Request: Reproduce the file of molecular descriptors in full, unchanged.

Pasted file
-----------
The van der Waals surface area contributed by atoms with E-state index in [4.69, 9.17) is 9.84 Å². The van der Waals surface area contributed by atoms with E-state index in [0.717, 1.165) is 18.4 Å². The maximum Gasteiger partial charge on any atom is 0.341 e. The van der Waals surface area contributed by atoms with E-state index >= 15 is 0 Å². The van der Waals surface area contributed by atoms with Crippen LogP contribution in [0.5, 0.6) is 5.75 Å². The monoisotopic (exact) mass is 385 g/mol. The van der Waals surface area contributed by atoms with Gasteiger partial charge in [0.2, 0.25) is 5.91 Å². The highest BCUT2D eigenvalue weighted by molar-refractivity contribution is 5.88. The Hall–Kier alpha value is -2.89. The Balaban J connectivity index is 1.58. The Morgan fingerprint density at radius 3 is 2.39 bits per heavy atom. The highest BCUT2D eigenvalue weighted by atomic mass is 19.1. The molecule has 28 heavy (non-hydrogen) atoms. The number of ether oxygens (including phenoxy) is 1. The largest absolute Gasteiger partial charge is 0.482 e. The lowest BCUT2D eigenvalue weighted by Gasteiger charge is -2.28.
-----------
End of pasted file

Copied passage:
The van der Waals surface area contributed by atoms with E-state index in [4.69, 9.17) is 9.84 Å². The van der Waals surface area contributed by atoms with E-state index in [0.717, 1.165) is 18.4 Å². The maximum Gasteiger partial charge on any atom is 0.341 e. The van der Waals surface area contributed by atoms with E-state index >= 15 is 0 Å². The van der Waals surface area contributed by atoms with Crippen LogP contribution in [0.5, 0.6) is 5.75 Å². The monoisotopic (exact) mass is 385 g/mol. The van der Waals surface area contributed by atoms with Gasteiger partial charge in [0.2, 0.25) is 5.91 Å². The highest BCUT2D eigenvalue weighted by molar-refractivity contribution is 5.88. The Hall–Kier alpha value is -2.89. The Balaban J connectivity index is 1.58. The Morgan fingerprint density at radius 3 is 2.39 bits per heavy atom. The highest BCUT2D eigenvalue weighted by atomic mass is 19.1. The molecule has 28 heavy (non-hydrogen) atoms. The number of ether oxygens (including phenoxy) is 1. The largest absolute Gasteiger partial charge is 0.482 e. The lowest BCUT2D eigenvalue weighted by Gasteiger charge is -2.28.